Putin’s Retreat & Kyiv’s Dangerous Hope

President Vladimir
Photo: Dmitry Astakhov/Sputnik/AFT/Getty Images
Julia Ioffe
November 15, 2022

On Wednesday, November 9, as Americans counted their ballots, the Russians announced what everyone in that part of the world knew was coming since August: the Russian army was abandoning Kherson. The southern Ukrainian city, which sits at the mouth of the Dnipro River as it empties into the Black Sea, was once a shipbuilding capital and is still a strategic stronghold, one the Ukrainian army had had in its sights for months. 

The city fell within the first week of the Russian invasion and there were rumors that some of its residents weren’t exactly mad about it. This was, after all, a largely Russian-speaking city that felt an affinity with Russia and continued to do so even after Vladimir Putin invaded Ukraine the first time, in 2014. But after eight months of Russian occupation, Russia lost the city in more ways than one. When Russian forces arrived in the city, they shot live ammunition at those residents who came out to peacefully tell them they weren’t welcome. People of all kinds began to disappear—activists, journalists, politicians. There were reports of torture. Russia tried to absorb the city by blasting it with propaganda beamed in straight from Moscow, by demanding that schooling be done in Russian and business be done in rubles, not hryvnias. 

And all it did was turn the locals against them. By the time the Russians left and Ukrainian forces swept in two days later, on November 11, the city celebrated, late into the night, for days and days. They lifted Ukrainian soldiers off the ground and carried them on their shoulders, they wrapped themselves in Ukrainian flags and sang Ukrainian songs in the city’s squares, they danced in jubilation, showing the entire world how happy they were to be rid of the army that had come in February to liberate them from Kyiv’s supposed neo-Nazis. They had no electricity, no water, no heat, no cell service, no internet connection, one man beamed to the camera, “but we have no Russians and I’m extremely happy! We can survive anything, but we are free.”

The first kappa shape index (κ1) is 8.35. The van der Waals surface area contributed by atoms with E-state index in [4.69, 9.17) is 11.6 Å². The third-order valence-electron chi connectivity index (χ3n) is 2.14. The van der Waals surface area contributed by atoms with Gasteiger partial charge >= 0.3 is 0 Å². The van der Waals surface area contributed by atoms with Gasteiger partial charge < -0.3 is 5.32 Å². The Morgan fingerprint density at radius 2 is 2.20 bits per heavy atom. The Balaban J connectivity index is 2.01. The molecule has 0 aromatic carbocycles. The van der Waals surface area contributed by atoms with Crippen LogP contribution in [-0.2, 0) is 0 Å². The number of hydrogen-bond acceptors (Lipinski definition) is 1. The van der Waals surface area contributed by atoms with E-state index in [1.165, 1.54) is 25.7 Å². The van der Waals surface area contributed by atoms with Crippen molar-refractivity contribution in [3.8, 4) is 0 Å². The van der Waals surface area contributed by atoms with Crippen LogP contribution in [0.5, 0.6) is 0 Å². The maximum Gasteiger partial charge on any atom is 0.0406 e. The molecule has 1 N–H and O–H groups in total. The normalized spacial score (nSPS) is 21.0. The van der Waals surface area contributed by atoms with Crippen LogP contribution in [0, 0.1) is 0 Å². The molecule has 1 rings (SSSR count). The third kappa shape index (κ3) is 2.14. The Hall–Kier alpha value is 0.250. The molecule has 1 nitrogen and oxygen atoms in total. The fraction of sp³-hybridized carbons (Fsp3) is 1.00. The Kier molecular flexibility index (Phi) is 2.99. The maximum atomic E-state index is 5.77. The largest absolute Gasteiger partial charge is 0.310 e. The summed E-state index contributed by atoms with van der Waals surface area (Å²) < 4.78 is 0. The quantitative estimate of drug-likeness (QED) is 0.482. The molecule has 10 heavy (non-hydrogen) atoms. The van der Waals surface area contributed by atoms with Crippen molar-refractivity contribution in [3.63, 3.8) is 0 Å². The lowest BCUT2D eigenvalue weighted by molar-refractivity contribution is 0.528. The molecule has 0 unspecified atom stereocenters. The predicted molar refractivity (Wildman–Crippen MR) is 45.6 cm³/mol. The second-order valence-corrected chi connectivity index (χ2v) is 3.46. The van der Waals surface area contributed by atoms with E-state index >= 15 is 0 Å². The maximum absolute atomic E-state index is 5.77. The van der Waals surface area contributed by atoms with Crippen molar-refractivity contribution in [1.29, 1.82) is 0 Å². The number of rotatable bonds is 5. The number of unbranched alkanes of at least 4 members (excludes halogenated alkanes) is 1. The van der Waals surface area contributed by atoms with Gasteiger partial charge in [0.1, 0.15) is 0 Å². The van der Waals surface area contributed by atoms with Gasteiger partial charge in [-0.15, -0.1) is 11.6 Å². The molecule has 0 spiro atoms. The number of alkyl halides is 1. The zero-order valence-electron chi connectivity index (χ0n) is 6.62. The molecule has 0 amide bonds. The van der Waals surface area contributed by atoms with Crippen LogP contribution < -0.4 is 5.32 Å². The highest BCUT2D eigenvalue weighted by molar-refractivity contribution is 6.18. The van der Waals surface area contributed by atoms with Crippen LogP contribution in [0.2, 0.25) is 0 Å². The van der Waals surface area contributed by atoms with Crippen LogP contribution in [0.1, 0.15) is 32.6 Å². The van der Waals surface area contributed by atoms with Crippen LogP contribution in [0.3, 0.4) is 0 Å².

The Putin Delusion

In Russia, of course, the news hit a little differently. The Kremlin had been girding itself for the loss of Kherson for weeks, evacuating civilians deeper into Russian-held territory and trying to prepare the Russian population, going so far as to issue guidance to its propagandists on how to talk about the retreat. They even dug up a pseudohistorian to justify the move, which appeals especially to Putin, who has loved to get lost in pseudohistory of late. Ahead of his forces’ decisive victory at the Battle of Poltava in 1709, the pseudohistorian posited, Peter the Great actually had his forces beat a tactical retreat without which he could have never defeated the perfidious Swedes at Poltava, which led directly to his victory in the Great Northern War. The analogy here was obvious: by leaving Kherson, Vladimir the Great was simply ensuring his eventual triumph over the Ukrainians.

But no one bought it. Vladimir Solovyov, one of Putin’s chief propagandists, was furious at this betrayal in what he described as nothing short of “a holy war.” Another television host, asked to comment on the defense ministry’s decision to abandon Kherson, said he couldn’t say anything to criticize it because he would be arrested and jailed for “discrediting” the Russian military and, he added, “I don’t want to go to jail.” The patriotic, Kremlin-friendly channels on Telegram lit up with rage and sorrow (though some tied themselves in knots, explaining that the photos of celebrating Khersonians were actually staged).